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Is the new rule limiting September call ups in effect for 2020? I assume it’ll help fantasy players as teams will be forced to use the IL rather than just keeping guys on the bench that are likely shit down for the season.
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Old 12-18-2019, 05:44 AM
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latest scuttlebutt since they wont be able to get Lindor they want Mookie Betts from the red sox

https://www.msn.com/en-us/sports/mlb...tts/ar-BBY5JFB
  #218  
Old 12-18-2019, 08:16 AM
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Not "more hits." WAY more hits. Slo-pich levels of offense.

Baseball doesn't lack for offense. The current mix of offense, where everyone hits homers but strikes out a lot, is not the most exciting thing ever, but it's still a fair amount of scoring, about 4.8 runs/team/game.

Moving the mound back three feet would result in levels of scoring unprecedented in professional baseball. 1930 would look like 1968 in comparison. Game length would soar; the average game would be like 12-10.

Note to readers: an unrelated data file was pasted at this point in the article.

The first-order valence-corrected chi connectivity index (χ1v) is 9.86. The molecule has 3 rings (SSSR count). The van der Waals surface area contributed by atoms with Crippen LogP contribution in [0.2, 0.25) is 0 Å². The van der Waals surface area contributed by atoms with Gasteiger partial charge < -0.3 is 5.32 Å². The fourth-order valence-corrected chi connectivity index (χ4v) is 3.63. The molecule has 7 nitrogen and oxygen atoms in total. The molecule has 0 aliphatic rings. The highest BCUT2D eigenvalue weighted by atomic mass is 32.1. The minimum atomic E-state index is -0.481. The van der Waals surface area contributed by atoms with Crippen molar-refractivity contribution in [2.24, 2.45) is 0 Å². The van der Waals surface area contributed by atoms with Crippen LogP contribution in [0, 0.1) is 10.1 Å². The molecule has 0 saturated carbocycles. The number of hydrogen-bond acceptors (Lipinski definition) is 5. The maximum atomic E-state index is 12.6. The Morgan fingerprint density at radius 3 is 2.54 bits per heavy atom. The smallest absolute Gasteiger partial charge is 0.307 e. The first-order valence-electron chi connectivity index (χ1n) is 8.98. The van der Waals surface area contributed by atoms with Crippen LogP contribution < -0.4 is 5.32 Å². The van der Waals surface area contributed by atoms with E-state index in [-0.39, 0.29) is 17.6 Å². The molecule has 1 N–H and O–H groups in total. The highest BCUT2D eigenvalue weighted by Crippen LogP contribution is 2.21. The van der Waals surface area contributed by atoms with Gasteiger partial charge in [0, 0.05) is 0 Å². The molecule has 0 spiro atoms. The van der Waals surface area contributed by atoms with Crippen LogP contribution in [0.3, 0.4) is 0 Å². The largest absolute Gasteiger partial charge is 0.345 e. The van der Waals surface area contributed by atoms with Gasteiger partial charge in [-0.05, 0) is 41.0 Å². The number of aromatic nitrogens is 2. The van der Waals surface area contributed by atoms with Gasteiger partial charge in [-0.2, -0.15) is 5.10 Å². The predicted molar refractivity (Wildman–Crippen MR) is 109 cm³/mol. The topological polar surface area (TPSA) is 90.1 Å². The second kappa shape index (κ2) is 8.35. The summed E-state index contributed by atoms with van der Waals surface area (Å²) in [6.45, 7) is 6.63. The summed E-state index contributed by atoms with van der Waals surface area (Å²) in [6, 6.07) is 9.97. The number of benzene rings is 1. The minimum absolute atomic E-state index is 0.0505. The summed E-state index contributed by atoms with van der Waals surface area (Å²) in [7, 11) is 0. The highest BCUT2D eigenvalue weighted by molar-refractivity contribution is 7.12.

I'm not sure that high scoring games would be horrible for the sport (if high scores bother you, we can deaden the ball to keep more balls in the park) and I don't think that game length is the issue so much as it is the lack of action.

Football games last longer than baseball games and no one complains about their length.

AFAICT die hard baseball fans genuinely enjoy pitcher's duels. Unfortunately, for the rest of us, pitcher's duels are not a lot of fun unless you are sitting right behind the catcher.
  #219  
Old 12-18-2019, 02:55 PM
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I'm not sure that high scoring games would be horrible for the sport (if high scores bother you, we can deaden the ball to keep more balls in the park) and I don't think that game length is the issue so much as it is the lack of action.